As far as postpartum depression goes, all I have to lean on is empathy and my imagination to gain an understanding of what it must be like. I did not carry a baby for 10 months, I did not experience the wild fluctuations in hormones and emotion, and I honestly can’t say I’ve been depressed for even a moment since the birth of our baby girl. Continue reading “Postpartum Depression and Anxiety: When Your Mind Fails You”
Before I start this post, I just want to preface with this:
My intention here is to show postpartum depression and anxiety in a way that can be real to you & for anyone out there struggling with it (or any baby or non-baby-related mood disorders) to not feel ashamed or alone. Please do not feel sorry for me! I am the luckiest mama, wife, daughter, sister, aunt, & friend on the planet and I’m so privileged to have the love and support of such awesome people!
So here we go.
It’s funny, we’ve been talking about starting this blog for a while, so I’ve been keeping a list in my notes on my phone of topics to write about for months, even before Wren was born. On this list was “postpartum anxiety”. I put it on the list before I even had Wren, because I knew it was going to become a reality for me.
There are a few different types of “mood disorders” that can occur postpartum. According to americanpregnancy.org, the “baby blues” is considered the least severe of the forms of postpartum depression and typically subsides within 2 weeks of delivery. This affects nearly 80% of women, which isn’t incredibly surprising considering the rapid shift in hormones that occurs after the baby is born and the mother is no longer pregnant. Postpartum depression is more severe & longer lasting than the baby blues. It includes more intense symptoms & postpartum anxiety is often umbrella’d under it. “Symptoms usually develop within the first few weeks after birth, but may begin later — up to 6 months after birth.” The rarest and most severe form of postpartum depression is postpartum psychosis. “This can lead to life-threatening thoughts or behaviors and requires immediate treatment.”
General anxiety is something I’ve struggled with for years. I think it’s probably been hanging around for most of my life, but it’s just always kind of been my normal. In an effort to be totally transparent- I will share that I was on anxiety meds for about a year (while Aaron was deployed- way too much for me to handle without some help) & I have gone through two rounds, for lack of a better term, of counseling. At the time, the meds were the right choice for me and really helped take the panicky edge off of my feelings. Both times I went to counseling were incredibly helpful & I definitely learned great skills to help manage my anxiety and keep it mostly at bay. At any rate, I knew my anxiety would be fueled by the hormones, exhaustion, & fears as a first-time-mom.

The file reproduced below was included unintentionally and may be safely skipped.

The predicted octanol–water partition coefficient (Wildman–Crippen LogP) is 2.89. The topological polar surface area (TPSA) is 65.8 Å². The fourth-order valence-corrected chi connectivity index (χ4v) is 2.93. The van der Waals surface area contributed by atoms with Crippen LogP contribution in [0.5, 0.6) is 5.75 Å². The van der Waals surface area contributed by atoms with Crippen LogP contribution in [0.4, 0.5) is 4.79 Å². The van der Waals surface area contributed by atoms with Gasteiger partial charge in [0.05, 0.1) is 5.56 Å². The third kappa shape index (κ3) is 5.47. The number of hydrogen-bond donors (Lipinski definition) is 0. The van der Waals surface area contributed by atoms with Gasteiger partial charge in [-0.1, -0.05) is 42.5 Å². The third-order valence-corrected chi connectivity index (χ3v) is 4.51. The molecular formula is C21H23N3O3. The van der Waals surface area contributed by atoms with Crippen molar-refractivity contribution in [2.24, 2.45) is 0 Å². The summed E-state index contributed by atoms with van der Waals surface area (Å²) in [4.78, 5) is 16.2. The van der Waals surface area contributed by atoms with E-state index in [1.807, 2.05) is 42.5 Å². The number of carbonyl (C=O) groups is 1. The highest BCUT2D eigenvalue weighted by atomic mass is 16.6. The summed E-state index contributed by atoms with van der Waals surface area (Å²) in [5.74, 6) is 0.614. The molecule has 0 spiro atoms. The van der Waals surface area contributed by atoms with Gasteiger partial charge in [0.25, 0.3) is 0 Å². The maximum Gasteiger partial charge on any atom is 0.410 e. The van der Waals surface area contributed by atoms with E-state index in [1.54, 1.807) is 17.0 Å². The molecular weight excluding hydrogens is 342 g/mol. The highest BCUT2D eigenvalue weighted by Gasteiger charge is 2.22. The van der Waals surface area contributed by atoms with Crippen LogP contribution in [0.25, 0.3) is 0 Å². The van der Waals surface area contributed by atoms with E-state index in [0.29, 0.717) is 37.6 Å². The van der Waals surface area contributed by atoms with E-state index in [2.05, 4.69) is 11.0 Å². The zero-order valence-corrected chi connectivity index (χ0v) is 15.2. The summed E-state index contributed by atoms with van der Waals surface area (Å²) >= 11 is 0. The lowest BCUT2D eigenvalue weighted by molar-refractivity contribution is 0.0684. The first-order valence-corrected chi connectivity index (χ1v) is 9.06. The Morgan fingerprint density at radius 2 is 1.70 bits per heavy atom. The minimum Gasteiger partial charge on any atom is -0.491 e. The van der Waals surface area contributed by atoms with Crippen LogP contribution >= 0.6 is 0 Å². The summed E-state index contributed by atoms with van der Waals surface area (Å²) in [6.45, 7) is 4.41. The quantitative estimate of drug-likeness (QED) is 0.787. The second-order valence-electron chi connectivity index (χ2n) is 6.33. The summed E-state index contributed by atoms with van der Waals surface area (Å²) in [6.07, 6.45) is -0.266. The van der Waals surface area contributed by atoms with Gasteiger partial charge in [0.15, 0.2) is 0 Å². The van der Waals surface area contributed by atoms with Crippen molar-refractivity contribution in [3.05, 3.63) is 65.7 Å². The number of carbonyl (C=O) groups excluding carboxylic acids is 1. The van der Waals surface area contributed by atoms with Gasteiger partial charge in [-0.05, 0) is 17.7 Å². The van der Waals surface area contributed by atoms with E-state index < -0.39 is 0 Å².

After Wren was born, I was definitely hormonal and emotional. Like most new moms, I was overwhelmed & exhausted. We’d had a complicated delivery (you can read that story *here, here, & here*) and were about to embark on a cross country move with a newborn and 3 dogs. I felt like most of my feelings were totally in the normal realm of the baby blues, especially considering the huge changes we had coming. After the big move and once things settled down, I felt pretty okay for a little while. I had some (what I could consider) normal-first-time-mom-anxiety about if Wren Marí was eating enough, if I was doing things right, etc., but it didn’t feel out of control. I was able to let these things pass and generally enjoy my days and my time with little girl & my husband.